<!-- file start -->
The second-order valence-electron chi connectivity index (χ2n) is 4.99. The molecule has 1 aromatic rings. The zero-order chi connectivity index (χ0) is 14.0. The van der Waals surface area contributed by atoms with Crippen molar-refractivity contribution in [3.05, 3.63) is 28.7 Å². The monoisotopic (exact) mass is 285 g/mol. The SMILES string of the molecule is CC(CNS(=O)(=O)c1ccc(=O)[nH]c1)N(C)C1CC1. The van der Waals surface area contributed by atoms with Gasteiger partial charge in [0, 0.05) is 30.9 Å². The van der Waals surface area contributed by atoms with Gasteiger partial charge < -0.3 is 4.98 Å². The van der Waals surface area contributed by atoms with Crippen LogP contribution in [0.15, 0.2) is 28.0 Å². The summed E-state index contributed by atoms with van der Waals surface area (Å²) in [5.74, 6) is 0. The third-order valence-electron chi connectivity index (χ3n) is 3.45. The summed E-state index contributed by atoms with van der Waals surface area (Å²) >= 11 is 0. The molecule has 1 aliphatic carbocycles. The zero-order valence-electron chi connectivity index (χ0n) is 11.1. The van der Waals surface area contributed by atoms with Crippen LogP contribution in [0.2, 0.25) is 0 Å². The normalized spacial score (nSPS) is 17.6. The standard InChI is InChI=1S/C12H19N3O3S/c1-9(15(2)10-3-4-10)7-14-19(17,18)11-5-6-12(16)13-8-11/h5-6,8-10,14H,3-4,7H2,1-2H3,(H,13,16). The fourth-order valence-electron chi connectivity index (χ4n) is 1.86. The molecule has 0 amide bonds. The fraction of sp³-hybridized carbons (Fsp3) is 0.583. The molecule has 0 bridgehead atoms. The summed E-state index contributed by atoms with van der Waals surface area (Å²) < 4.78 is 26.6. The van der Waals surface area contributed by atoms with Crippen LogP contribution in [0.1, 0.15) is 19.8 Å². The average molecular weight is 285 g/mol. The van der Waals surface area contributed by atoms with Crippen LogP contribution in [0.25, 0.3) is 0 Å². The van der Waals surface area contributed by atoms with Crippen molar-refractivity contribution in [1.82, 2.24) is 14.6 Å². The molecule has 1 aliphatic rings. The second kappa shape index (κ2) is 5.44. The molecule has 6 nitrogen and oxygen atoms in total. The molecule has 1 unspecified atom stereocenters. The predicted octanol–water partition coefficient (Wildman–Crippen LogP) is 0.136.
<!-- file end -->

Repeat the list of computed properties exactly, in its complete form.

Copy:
The second-order valence-electron chi connectivity index (χ2n) is 4.99. The molecule has 1 aromatic rings. The zero-order chi connectivity index (χ0) is 14.0. The van der Waals surface area contributed by atoms with Crippen molar-refractivity contribution in [3.05, 3.63) is 28.7 Å². The monoisotopic (exact) mass is 285 g/mol. The SMILES string of the molecule is CC(CNS(=O)(=O)c1ccc(=O)[nH]c1)N(C)C1CC1. The van der Waals surface area contributed by atoms with Gasteiger partial charge in [0, 0.05) is 30.9 Å². The van der Waals surface area contributed by atoms with Gasteiger partial charge < -0.3 is 4.98 Å². The van der Waals surface area contributed by atoms with Crippen LogP contribution in [0.15, 0.2) is 28.0 Å². The summed E-state index contributed by atoms with van der Waals surface area (Å²) in [5.74, 6) is 0. The third-order valence-electron chi connectivity index (χ3n) is 3.45. The summed E-state index contributed by atoms with van der Waals surface area (Å²) >= 11 is 0. The molecule has 1 aliphatic carbocycles. The zero-order valence-electron chi connectivity index (χ0n) is 11.1. The van der Waals surface area contributed by atoms with Crippen LogP contribution in [0.2, 0.25) is 0 Å². The normalized spacial score (nSPS) is 17.6. The standard InChI is InChI=1S/C12H19N3O3S/c1-9(15(2)10-3-4-10)7-14-19(17,18)11-5-6-12(16)13-8-11/h5-6,8-10,14H,3-4,7H2,1-2H3,(H,13,16). The fourth-order valence-electron chi connectivity index (χ4n) is 1.86. The molecule has 0 amide bonds. The fraction of sp³-hybridized carbons (Fsp3) is 0.583. The molecule has 0 bridgehead atoms. The summed E-state index contributed by atoms with van der Waals surface area (Å²) < 4.78 is 26.6. The van der Waals surface area contributed by atoms with Crippen LogP contribution in [0.1, 0.15) is 19.8 Å². The average molecular weight is 285 g/mol. The van der Waals surface area contributed by atoms with Crippen LogP contribution in [0.25, 0.3) is 0 Å². The van der Waals surface area contributed by atoms with Crippen molar-refractivity contribution in [1.82, 2.24) is 14.6 Å². The molecule has 1 aliphatic rings. The second kappa shape index (κ2) is 5.44. The molecule has 6 nitrogen and oxygen atoms in total. The molecule has 1 unspecified atom stereocenters. The predicted octanol–water partition coefficient (Wildman–Crippen LogP) is 0.136.